World Intellectual Property Organization

WIPO Arbitration and Mediation Center

ADMINISTRATIVE PANEL DECISION

Hermès International v. Zhangwei

Case No. D2011-1942

1. The Parties

The Complainant is Hermès International of Paris, France, represented by MEYER & Partenaires, France.

The Respondent is Zhangwei of China.

2. The Domain Name and Registrar

The disputed domain names <birkinbag.org>, <birkinhandbag.org>, <hermesaustralia.net>, <hermesbelt.org>, <hermesberlin.com>, <hermescanada.net>, <hermesconstance.com>, <hermeseurope.org>, <hermesfrance.net>, <hermeslindy.net>, <hermeslondon.org>, <hermesnewyork.com>, <hermesonlineshop.org>, <hermesparis.org>, <hermesshops.net>, <hermessingapore.com>, <hermesuk.org>, <hermesusa.com>, <hermeswallet.net>, <hermes2010.net> are registered with Jiangsu Bangning Science & technology Co. Ltd. (the “Registrar”).

3. Procedural History

The Complaint was filed with the WIPO Arbitration and Mediation Center (the “Center”) on November 7, 2011. On November 8, 2011, the Center transmitted by email to the Registrar a request for registrar verification in connection with the disputed domain names. On November 9, 2011, the Registrar transmitted by email to the Center its verification response confirming that the Respondent is listed as the registrant and providing the contact details. On November 10, 2011, the Center transmitted an email communication to the parties in both Chinese and English regarding the language of the proceeding. On the same day, the Complainant confirmed its request that English be the language of the proceeding. The Respondent did not comment on the language of the proceeding by the specified due date.

The Center verified that the Complaint satisfied the formal requirements of the Uniform Domain Name Dispute Resolution Policy (the “Policy” or “UDRP”), the Rules for Uniform Domain Name Dispute Resolution Policy (the “Rules”), and the WIPO Supplemental Rules for Uniform Domain Name Dispute Resolution Policy (the “Supplemental Rules”).

In accordance with the Rules, paragraphs 2(a) and 4(a), the Center formally notified the Respondent of the Complaint, and the proceedings commenced on November 17, 2011. In accordance with the Rules, paragraph 5(a), the due date for Response was December 7, 2011. The Respondent did not submit any response. Accordingly, the Center notified the Respondent’s default on December 8, 2011.

The Center appointed Mihaela Maravela as the sole panelist in this matter on December 16, 2011. The Panel finds that it was properly constituted. The Panel has submitted the Statement of Acceptance and Declaration of Impartiality and Independence, as required by the Center to ensure compliance with the Rules, paragraph 7.

Language of proceedings

As regards the question of the language applicable to this dispute, paragraph 11(a) of the Rules provides:

“Unless otherwise agreed by the Parties, or specified otherwise in the Registration Agreement, the language of the administrative proceeding shall be the language of the Registration Agreement, subject to the authority of the Panel to determine otherwise, having regard to the circumstances of the administrative proceeding.”

As such, the Panel has the discretion to decide otherwise having regard to the circumstances of the case. As stated by previous UDRP panels, the panel’s discretion must be exercised judicially in the spirit of fairness and justice to both parties taking into consideration matter such as command of the language, time and costs. It is important that the language finally decided by the panel for the proceeding is not prejudicial to either of the parties in his or her abilities to articulate the arguments for the case. See, Groupe Auchan v. xmxzl, WIPO Case No. DCC2006-0004.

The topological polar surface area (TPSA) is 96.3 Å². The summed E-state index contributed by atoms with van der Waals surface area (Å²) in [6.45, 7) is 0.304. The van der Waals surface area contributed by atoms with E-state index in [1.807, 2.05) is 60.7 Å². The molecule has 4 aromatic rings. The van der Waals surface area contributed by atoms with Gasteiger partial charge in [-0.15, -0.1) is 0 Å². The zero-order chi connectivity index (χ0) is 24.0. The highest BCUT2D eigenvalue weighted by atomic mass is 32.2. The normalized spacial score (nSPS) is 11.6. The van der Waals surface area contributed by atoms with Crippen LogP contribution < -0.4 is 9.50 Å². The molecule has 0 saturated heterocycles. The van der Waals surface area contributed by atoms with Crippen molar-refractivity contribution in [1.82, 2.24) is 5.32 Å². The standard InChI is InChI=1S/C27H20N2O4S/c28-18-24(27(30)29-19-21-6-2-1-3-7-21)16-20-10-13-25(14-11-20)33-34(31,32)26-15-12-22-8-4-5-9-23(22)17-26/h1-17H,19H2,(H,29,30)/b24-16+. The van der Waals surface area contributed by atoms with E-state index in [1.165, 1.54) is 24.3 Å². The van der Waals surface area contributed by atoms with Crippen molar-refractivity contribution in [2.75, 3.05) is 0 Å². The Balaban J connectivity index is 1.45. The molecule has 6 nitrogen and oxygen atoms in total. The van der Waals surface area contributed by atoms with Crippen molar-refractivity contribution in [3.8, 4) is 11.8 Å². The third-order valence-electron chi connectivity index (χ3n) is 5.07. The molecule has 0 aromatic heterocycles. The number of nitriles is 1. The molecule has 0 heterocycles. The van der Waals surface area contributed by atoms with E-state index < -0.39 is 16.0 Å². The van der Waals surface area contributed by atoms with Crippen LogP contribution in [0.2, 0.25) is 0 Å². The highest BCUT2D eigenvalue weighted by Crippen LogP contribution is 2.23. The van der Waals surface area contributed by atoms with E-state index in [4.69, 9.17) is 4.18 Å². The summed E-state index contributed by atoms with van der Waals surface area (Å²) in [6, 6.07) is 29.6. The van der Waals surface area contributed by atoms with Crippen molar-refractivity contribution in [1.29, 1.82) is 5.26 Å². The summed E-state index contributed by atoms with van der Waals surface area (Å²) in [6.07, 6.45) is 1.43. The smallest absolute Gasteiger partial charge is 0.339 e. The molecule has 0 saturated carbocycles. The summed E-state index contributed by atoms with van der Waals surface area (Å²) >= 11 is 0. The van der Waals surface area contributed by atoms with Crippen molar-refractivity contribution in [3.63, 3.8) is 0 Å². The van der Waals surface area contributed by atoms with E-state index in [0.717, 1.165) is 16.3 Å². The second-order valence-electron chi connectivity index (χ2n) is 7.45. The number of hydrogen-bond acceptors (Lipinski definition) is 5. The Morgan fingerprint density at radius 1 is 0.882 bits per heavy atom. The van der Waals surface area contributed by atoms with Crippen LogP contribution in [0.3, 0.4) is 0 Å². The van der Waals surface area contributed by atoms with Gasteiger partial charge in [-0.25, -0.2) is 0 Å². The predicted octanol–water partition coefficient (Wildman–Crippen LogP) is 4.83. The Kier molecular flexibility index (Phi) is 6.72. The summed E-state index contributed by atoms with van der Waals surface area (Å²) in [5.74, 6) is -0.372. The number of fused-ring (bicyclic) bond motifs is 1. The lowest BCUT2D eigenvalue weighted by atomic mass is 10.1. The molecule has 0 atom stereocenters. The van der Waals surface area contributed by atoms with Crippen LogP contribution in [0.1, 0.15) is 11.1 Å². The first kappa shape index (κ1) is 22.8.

In the present case:

- The Complaint had been submitted in English and following the Language of Proceedings Notification of the Center, the Complainant filed a request that the language of the proceedings be English arguing inter alia that (a) the disputed domain names are registered in Latin characters and particularly in English language, (b) the websites operated under the disputed domain names are in English only, which means that the Respondent is fluent in English, at least to make business, (c) there is no registration agreement provided on the website of the registrar, (d) the Complainant is not able to communicate in Chinese therefore selecting the Chinese language would unduly delay the proceedings and would moreover compel the Complainant to incur substantial expenses for translation,

- The Respondent did not answer to the Language of Proceedings Notification of the Center.

According to the Rules, paragraph 11 (a) and (b), based on the circumstances of this case, the Panel finds that the language of the proceeding should be English for the following reasons:

- The Complainant requested for English to be the language of the administrative proceedings,

- The Center sent all the communications in both languages, Chinese and English,

- It should also be noted that the spirit of paragraph 11 of the Rules is to ensure fairness in the selection of language by giving full consideration to the parties’ level of comfort with each language. In the present case it could be inferred from the documents submitted by the Complainant that the Respondent is familiar with the English language since the websites operated under the disputed domain names are in English language. On the other hand, the Complainant is not able to communicate in Chinese language, nor is the English language native language for either party (see in this respect Fissler GmbH v. Chin Jang Ho, WIPO Case No. D2008-1002).